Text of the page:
The most popular laser eye surgery for astigmatism is usually LASIK surgery because it can treat the widest range of prescriptions.

LASEK surgery involves the following steps:

  1. First, a small laser is used to cut a thin ‘flap’ into the cornea, which is peeled back to expose the corneal stroma.
  2. A different laser is then beamed onto the corneal stroma to reshape the irregular curvature causing astigmatism.
  3. The corneal flap is then repositioned back in place, where it will naturally heal.

The procedure usually takes around 15-30 minutes, and is completely pain-free. You’ll usually be able to return to work just a few days after your surgery, too.

You should expect to pay around £1,500-2,700 per eye for LASIK surgery, depending on your prescription and choice of clinic.

FAQs

Is laser eye surgery for astigmatism safe?

Laser eye surgery for astigmatism is a very safe procedure that’s carried out frequently and successfully. That said, as with any other surgery, there are some potential risks to be aware of. These include:

  • The cornea could get damaged during or after surgery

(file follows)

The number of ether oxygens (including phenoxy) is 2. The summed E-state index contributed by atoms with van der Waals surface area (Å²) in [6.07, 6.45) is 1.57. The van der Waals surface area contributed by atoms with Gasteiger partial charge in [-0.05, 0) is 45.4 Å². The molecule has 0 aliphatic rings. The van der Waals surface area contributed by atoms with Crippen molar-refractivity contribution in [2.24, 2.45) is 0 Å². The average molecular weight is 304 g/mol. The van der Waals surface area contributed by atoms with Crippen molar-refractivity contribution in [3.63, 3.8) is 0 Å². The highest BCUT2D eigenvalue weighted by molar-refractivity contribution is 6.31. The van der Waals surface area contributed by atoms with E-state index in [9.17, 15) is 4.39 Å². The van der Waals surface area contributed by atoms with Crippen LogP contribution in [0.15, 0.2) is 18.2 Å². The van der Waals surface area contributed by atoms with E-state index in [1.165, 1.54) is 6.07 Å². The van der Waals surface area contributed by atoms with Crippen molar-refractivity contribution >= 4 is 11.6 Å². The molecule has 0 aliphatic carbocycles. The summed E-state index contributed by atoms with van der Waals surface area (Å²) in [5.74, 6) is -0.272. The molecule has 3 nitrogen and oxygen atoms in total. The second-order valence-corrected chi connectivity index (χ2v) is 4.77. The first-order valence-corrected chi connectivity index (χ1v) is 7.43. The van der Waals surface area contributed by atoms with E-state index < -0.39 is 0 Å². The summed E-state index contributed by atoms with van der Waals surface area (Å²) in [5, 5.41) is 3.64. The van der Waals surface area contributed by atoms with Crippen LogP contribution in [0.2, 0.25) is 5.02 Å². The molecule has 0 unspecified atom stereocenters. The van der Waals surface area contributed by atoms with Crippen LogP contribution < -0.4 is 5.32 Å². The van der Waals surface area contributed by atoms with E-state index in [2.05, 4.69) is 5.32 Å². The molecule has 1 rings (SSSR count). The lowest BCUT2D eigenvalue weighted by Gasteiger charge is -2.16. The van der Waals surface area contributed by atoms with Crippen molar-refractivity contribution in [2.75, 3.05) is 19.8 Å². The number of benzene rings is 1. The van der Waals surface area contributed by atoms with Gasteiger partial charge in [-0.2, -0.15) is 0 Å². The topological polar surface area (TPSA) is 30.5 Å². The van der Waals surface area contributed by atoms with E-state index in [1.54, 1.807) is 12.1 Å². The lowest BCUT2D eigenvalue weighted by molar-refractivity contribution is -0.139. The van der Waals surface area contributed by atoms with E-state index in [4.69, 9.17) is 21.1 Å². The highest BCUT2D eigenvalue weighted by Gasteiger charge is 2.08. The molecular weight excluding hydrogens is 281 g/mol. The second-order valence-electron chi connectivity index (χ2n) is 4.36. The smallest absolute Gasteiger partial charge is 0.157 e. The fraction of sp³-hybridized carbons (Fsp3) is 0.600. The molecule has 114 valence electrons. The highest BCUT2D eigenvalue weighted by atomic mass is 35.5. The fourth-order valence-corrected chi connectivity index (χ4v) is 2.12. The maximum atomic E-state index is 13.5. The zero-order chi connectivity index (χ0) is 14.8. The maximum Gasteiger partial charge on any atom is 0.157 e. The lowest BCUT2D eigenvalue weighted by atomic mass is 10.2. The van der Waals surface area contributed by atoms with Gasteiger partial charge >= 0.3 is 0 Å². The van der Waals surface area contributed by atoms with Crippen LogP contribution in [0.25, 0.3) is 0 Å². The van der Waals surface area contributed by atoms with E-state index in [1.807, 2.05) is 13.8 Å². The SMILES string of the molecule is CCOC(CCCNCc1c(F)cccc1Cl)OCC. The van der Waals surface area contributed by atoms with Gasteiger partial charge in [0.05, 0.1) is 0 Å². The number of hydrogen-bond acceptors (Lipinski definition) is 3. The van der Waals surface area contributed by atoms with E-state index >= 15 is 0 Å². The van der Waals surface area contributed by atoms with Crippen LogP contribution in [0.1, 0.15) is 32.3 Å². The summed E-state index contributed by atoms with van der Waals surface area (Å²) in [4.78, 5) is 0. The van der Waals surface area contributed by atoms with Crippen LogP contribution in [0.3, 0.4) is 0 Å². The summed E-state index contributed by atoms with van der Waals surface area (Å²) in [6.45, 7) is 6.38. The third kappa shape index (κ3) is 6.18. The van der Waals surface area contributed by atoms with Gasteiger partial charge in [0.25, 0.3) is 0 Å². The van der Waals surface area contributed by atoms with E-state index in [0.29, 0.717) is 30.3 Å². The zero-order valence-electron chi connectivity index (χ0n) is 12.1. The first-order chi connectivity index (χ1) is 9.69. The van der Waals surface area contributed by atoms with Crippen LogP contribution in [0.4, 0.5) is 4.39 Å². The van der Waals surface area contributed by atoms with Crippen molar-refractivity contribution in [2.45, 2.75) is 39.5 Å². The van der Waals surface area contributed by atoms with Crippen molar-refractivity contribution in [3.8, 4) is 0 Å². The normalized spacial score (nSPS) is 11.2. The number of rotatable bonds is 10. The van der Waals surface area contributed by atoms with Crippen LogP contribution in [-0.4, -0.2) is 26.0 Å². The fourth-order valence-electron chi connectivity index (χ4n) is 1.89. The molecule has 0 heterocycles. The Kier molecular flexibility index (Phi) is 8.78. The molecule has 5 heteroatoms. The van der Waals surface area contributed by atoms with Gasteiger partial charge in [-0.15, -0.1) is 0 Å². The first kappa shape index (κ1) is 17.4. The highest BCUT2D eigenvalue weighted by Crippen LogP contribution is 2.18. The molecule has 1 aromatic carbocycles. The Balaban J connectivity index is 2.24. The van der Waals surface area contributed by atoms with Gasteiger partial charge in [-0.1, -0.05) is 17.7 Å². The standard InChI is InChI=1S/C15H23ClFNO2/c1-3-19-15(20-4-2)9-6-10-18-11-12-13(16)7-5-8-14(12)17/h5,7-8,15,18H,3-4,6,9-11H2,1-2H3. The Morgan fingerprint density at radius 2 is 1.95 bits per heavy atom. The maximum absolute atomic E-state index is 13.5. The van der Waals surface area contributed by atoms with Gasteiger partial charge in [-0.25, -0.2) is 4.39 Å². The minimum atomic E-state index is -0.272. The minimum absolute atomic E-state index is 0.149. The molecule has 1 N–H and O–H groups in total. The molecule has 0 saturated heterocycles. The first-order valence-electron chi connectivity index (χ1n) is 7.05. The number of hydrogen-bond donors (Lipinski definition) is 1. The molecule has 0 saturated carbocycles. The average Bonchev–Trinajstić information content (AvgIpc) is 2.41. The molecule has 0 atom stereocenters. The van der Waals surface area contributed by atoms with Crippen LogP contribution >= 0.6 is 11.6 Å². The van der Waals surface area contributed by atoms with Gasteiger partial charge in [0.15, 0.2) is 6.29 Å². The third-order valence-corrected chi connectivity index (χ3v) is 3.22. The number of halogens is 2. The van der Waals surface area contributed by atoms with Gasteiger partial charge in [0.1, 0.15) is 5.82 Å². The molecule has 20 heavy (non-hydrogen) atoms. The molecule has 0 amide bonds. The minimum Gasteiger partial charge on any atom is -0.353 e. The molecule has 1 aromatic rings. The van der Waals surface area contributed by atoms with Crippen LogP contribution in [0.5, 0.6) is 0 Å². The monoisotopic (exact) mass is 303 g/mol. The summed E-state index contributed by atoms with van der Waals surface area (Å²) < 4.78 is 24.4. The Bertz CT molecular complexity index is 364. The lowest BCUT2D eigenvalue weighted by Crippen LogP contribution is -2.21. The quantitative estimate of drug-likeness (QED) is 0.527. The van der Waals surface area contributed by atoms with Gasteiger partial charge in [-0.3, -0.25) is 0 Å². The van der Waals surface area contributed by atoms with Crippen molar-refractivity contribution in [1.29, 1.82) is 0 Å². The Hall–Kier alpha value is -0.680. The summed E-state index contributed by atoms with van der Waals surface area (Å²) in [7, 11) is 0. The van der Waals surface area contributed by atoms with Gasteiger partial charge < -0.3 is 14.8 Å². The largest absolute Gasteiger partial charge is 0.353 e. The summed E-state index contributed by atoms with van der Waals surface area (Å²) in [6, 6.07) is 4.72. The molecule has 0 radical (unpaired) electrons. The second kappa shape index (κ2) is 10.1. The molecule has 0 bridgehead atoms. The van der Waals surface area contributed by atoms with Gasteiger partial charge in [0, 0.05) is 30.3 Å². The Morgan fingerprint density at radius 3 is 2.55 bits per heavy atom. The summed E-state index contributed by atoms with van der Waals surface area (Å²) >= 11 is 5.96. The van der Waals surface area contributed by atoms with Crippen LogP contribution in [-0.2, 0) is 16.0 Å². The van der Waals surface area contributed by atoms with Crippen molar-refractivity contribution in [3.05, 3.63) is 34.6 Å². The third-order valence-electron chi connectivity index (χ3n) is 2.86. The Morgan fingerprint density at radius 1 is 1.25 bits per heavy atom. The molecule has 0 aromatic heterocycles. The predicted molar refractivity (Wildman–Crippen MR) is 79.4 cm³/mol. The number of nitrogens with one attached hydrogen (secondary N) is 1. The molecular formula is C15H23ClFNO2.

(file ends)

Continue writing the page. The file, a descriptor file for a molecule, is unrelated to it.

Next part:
• Side effects, such as dry eyes, discomfort and visual disturbances, may persist for up to six months before improving
  • You may need repeat surgery for best results

Severe loss of vision is very rare, but you should speak to your doctor about this for advice tailored to you. They’ll know if you are a good candidate for the surgery or not.

Not everyone is a suitable candidate for laser eye surgery. Those with thin or damaged corneas, for example, are more predisposed to the risks of the surgery, and you have to be at least 21-years-old to be eligible for it.

What results can you expect from laser eye surgery for astigmatism?

With or without astigmatism, laser eye surgery has a very high success rate. Up to 90% of patients achieve 20/20 vision. Of course, all patients respond differently, but the odds of restoring your vision are certainly very high.